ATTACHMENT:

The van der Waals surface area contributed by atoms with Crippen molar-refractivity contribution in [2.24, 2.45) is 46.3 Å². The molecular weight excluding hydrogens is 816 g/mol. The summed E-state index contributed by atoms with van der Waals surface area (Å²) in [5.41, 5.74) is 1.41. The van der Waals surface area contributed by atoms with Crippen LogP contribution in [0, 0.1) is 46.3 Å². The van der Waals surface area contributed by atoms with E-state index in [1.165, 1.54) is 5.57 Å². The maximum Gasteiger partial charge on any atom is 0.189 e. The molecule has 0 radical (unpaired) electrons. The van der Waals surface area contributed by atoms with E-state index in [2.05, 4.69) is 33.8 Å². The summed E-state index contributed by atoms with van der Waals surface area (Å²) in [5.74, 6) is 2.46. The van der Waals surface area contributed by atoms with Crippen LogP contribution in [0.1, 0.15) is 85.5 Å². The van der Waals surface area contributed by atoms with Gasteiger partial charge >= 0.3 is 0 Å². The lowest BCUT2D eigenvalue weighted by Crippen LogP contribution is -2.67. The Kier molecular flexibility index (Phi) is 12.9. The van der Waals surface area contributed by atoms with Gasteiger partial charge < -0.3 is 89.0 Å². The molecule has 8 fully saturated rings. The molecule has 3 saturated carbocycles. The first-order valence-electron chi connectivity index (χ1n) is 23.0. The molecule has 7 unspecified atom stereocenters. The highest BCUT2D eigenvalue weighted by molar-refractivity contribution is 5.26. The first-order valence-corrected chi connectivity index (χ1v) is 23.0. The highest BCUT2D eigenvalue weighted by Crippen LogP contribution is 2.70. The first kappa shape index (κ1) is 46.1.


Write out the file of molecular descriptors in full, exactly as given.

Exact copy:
The van der Waals surface area contributed by atoms with Crippen molar-refractivity contribution in [2.24, 2.45) is 46.3 Å². The molecular weight excluding hydrogens is 816 g/mol. The summed E-state index contributed by atoms with van der Waals surface area (Å²) in [5.41, 5.74) is 1.41. The van der Waals surface area contributed by atoms with Crippen LogP contribution in [0, 0.1) is 46.3 Å². The van der Waals surface area contributed by atoms with E-state index in [1.165, 1.54) is 5.57 Å². The maximum Gasteiger partial charge on any atom is 0.189 e. The molecule has 0 radical (unpaired) electrons. The van der Waals surface area contributed by atoms with E-state index in [2.05, 4.69) is 33.8 Å². The summed E-state index contributed by atoms with van der Waals surface area (Å²) in [5.74, 6) is 2.46. The van der Waals surface area contributed by atoms with Crippen LogP contribution in [0.1, 0.15) is 85.5 Å². The van der Waals surface area contributed by atoms with Gasteiger partial charge >= 0.3 is 0 Å². The lowest BCUT2D eigenvalue weighted by Crippen LogP contribution is -2.67. The Kier molecular flexibility index (Phi) is 12.9. The van der Waals surface area contributed by atoms with Gasteiger partial charge < -0.3 is 89.0 Å². The molecule has 8 fully saturated rings. The molecule has 3 saturated carbocycles. The first-order valence-electron chi connectivity index (χ1n) is 23.0. The molecule has 7 unspecified atom stereocenters. The highest BCUT2D eigenvalue weighted by molar-refractivity contribution is 5.26. The first-order valence-corrected chi connectivity index (χ1v) is 23.0. The highest BCUT2D eigenvalue weighted by Crippen LogP contribution is 2.70. The first kappa shape index (κ1) is 46.1.